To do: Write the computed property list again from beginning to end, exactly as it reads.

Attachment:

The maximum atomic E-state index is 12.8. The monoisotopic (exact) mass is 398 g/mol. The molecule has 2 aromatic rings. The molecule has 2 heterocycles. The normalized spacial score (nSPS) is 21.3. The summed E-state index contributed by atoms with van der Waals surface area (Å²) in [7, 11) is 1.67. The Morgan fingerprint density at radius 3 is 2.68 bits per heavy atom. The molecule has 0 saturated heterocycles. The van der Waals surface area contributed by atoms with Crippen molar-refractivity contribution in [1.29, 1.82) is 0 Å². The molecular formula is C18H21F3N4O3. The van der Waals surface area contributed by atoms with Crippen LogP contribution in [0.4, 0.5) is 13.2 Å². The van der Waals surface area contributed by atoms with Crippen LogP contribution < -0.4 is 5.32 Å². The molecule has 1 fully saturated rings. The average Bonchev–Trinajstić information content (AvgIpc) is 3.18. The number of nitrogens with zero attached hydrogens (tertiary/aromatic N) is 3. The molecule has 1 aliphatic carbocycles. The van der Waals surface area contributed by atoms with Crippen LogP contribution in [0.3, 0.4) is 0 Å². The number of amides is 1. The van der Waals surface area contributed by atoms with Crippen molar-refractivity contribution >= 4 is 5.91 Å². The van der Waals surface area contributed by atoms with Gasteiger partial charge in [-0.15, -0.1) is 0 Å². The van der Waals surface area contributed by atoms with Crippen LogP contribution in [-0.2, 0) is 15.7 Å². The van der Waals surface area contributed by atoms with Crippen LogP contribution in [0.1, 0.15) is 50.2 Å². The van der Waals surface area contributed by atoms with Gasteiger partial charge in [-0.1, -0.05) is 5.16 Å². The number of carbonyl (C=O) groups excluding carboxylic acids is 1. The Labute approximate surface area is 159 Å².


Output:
The maximum atomic E-state index is 12.8. The monoisotopic (exact) mass is 398 g/mol. The molecule has 2 aromatic rings. The molecule has 2 heterocycles. The normalized spacial score (nSPS) is 21.3. The summed E-state index contributed by atoms with van der Waals surface area (Å²) in [7, 11) is 1.67. The Morgan fingerprint density at radius 3 is 2.68 bits per heavy atom. The molecule has 0 saturated heterocycles. The van der Waals surface area contributed by atoms with Crippen molar-refractivity contribution in [1.29, 1.82) is 0 Å². The molecular formula is C18H21F3N4O3. The van der Waals surface area contributed by atoms with Crippen LogP contribution in [0.4, 0.5) is 13.2 Å². The van der Waals surface area contributed by atoms with Crippen LogP contribution < -0.4 is 5.32 Å². The molecule has 1 fully saturated rings. The average Bonchev–Trinajstić information content (AvgIpc) is 3.18. The number of nitrogens with zero attached hydrogens (tertiary/aromatic N) is 3. The molecule has 1 aliphatic carbocycles. The van der Waals surface area contributed by atoms with Crippen LogP contribution in [0.3, 0.4) is 0 Å². The number of amides is 1. The van der Waals surface area contributed by atoms with Crippen molar-refractivity contribution >= 4 is 5.91 Å². The van der Waals surface area contributed by atoms with Gasteiger partial charge in [-0.15, -0.1) is 0 Å². The van der Waals surface area contributed by atoms with Crippen LogP contribution in [-0.2, 0) is 15.7 Å². The van der Waals surface area contributed by atoms with Crippen LogP contribution in [0.1, 0.15) is 50.2 Å². The van der Waals surface area contributed by atoms with Gasteiger partial charge in [-0.1, -0.05) is 5.16 Å². The number of carbonyl (C=O) groups excluding carboxylic acids is 1. The Labute approximate surface area is 159 Å².